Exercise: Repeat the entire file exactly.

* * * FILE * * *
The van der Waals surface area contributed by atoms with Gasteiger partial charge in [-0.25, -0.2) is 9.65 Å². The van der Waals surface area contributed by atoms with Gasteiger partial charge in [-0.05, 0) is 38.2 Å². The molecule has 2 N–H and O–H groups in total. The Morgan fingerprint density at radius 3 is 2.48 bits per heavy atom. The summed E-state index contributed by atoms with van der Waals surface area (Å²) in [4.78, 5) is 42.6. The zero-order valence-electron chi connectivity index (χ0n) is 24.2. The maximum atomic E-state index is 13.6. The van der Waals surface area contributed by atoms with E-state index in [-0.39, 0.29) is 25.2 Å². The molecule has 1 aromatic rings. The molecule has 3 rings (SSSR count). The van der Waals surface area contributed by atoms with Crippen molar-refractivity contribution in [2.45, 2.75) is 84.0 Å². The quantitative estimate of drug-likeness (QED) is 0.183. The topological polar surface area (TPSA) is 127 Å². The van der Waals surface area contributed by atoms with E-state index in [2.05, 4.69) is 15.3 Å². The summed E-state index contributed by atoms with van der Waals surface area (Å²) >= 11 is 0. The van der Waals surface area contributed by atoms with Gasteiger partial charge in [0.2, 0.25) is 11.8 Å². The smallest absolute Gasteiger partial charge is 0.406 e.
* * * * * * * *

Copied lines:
The van der Waals surface area contributed by atoms with Gasteiger partial charge in [-0.25, -0.2) is 9.65 Å². The van der Waals surface area contributed by atoms with Gasteiger partial charge in [-0.05, 0) is 38.2 Å². The molecule has 2 N–H and O–H groups in total. The Morgan fingerprint density at radius 3 is 2.48 bits per heavy atom. The summed E-state index contributed by atoms with van der Waals surface area (Å²) in [4.78, 5) is 42.6. The zero-order valence-electron chi connectivity index (χ0n) is 24.2. The maximum atomic E-state index is 13.6. The van der Waals surface area contributed by atoms with E-state index in [-0.39, 0.29) is 25.2 Å². The molecule has 1 aromatic rings. The molecule has 3 rings (SSSR count). The van der Waals surface area contributed by atoms with Crippen molar-refractivity contribution in [2.45, 2.75) is 84.0 Å². The quantitative estimate of drug-likeness (QED) is 0.183. The topological polar surface area (TPSA) is 127 Å². The van der Waals surface area contributed by atoms with E-state index in [2.05, 4.69) is 15.3 Å². The summed E-state index contributed by atoms with van der Waals surface area (Å²) >= 11 is 0. The van der Waals surface area contributed by atoms with Gasteiger partial charge in [0.2, 0.25) is 11.8 Å². The smallest absolute Gasteiger partial charge is 0.406 e.